Israel’s Arab population has always been seen as a potential fifth column, traitors within.  In 1956 nearly 50 villagers in Kfar Kassem, a village in The Triangle in the Galilee, returning from work in the fields, were mowed down by the military.  A curfew had been imposed and they were unwittingly breaking it.  No Israeli soldier ever saw the inside of a gaol.  That is how it has always been.  Killing an Arab is no big deal.  
This is how Israeli hasbarah (propaganda) would like you to see it - Arabs exercising their democratic rights
Today the Israeli of the year for Israel Hayom, the largest circulation paper in Israel is Elor Azaria, a soldier who deliberately shot in the head a Palestinian in Hebron, while he was lying on the ground gravely injured.  It is standard practice in the Israeli army to 'check the kill' as it is called, to ensure that those wounded don't survive.  Unfortunately what happened was caught on camera by a Palestinian.  The army was forced to put him on trial but the charge was soon reduced to manslaughter and the murderer, an out and out Kach racist, is now a hero.  This is Israel 2016.

Tony Greenstein  
Jamal Zahalka - leader of the 3 strong Balad nationalist party in the Knesset - all of whose members have been suspended at least once in this parliamentary session

Arabs in Israel demonstrate amazing restraint and loyalty, but are the victims of appalling treatment by the state and other Israelis. One day, this is all going to explode.

Gideon Levy Nov 27, 2016 1:35 AM

It’s fun being an Arab in Israel. If you’re a pharmacist at a high-street drugstore, you can wake up to discover that you’re a potential arsonist. A nursery-school teacher in Shfaram gets up and finds she’s a member of the Islamic State group. Every construction worker from Taibeh is part of a fifth column, and every nurse at the Hadassah hospitals in Jerusalem is a demographic threat. That hummus vendor may just be a hummus vendor, but he could be spreading poison, too; that dishwasher could come out of the kitchen with a knife. And you can’t even count on an Arab doctor, which is reason enough to ask for a Jewish one.
An Arab teenager being arrested in the north of Israel
Whether they’re an educator, insurance broker, banker or technician, every Arab citizen on the street is considered an object of suspicion. Better that they not speak their language – and anyway, the day is fast approaching when it will be made illegal to speak it in public. It unnerves the Jews and scares them. Some are even disgusted by it. And then there’s that proposed bill to silence the Muslim call to prayer from mosque loudspeakers.

It’s fun being an Arab in Israel, a state the Arab citizens are a lot more loyal to than it is to them. Your country is abusing members of your people. It’s fun to be an Arab in Israel, because you can’t even define your identity as you would wish. You’re an “Israeli Arab,” and there’s no argument about it. Palestinian? That’s only if you live in the occupied territories. Even if he’s your first cousin, he’s not the same.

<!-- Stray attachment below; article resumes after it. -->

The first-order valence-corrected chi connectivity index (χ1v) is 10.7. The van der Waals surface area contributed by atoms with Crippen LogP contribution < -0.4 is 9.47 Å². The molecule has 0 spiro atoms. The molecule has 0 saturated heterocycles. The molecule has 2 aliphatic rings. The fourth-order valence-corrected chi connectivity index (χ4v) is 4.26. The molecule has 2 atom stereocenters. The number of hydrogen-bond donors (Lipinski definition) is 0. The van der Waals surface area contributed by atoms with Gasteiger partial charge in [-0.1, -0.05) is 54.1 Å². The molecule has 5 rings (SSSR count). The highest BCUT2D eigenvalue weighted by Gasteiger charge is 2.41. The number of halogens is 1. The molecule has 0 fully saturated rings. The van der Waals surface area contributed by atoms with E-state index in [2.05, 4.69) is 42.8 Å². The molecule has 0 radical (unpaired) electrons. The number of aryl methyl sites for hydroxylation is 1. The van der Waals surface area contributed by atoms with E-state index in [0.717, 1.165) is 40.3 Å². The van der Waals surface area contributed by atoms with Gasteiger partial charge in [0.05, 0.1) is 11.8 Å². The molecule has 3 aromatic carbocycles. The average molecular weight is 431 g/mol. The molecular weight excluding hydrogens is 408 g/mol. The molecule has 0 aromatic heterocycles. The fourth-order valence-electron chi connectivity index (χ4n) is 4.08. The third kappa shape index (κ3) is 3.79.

Umm el-Fahm in the Triangle - in any peace settlement the Israelis propose to transfer this city into any proposed bantustan 
You can and must be an American Jew and work on Israel’s behalf. But you are not allowed to be an Israeli Arab and work on behalf of the Palestinians. You’re not a member of the same people. Just dare to think otherwise.

Also, you are not allowed to remember what you’re not allowed to remember: the past. Israeli Independence Day is a national holiday! Anyone who wants to observe the Nakba (or “catastrophe,” the Palestinian term for the establishment of Israel), should go to Gaza – or to jail. Anyway, if you don’t like it here, you can always move to Gaza. And just look what’s happening in Syria.

It’s fun being an Arab in Israel. Try flying on an Israeli airline – Arkia or El Al – and you’ll understand why. Try that encounter with the security guard who’s checking your accent at the entrance to Ben-Gurion airport. “Profiling,” as it’s called in security parlance. Try renting an apartment in Safed, or even Ramat Aviv. Try finding work. Send your résumé and wait for an answer.

It’s fun being an Arab in Israel. You can see other Arabs on television – after every domestic “honor killing,” but only then. No television repairman will come to your house, because “it’s dangerous.” And the television ratings bureau won’t include your viewing habits, because it focuses only on “Jewish households.”

It’s fun being an Arab in Israel and hearing about the demographic danger presented by the Arab womb. There’s a danger that the Galilee “could be lost,” and we need to “Judaize” the Negev before it’s too late. That’s totally acceptable talk in Israel. Europe has a problem with foreigners, and so do we: the Arabs are our foreigners. People from Burma who are descendants of the Tribe of Benjamin get automatic citizenship. But your brothers, natives of the country who were expelled or fled in 1948, can’t even come for a visit.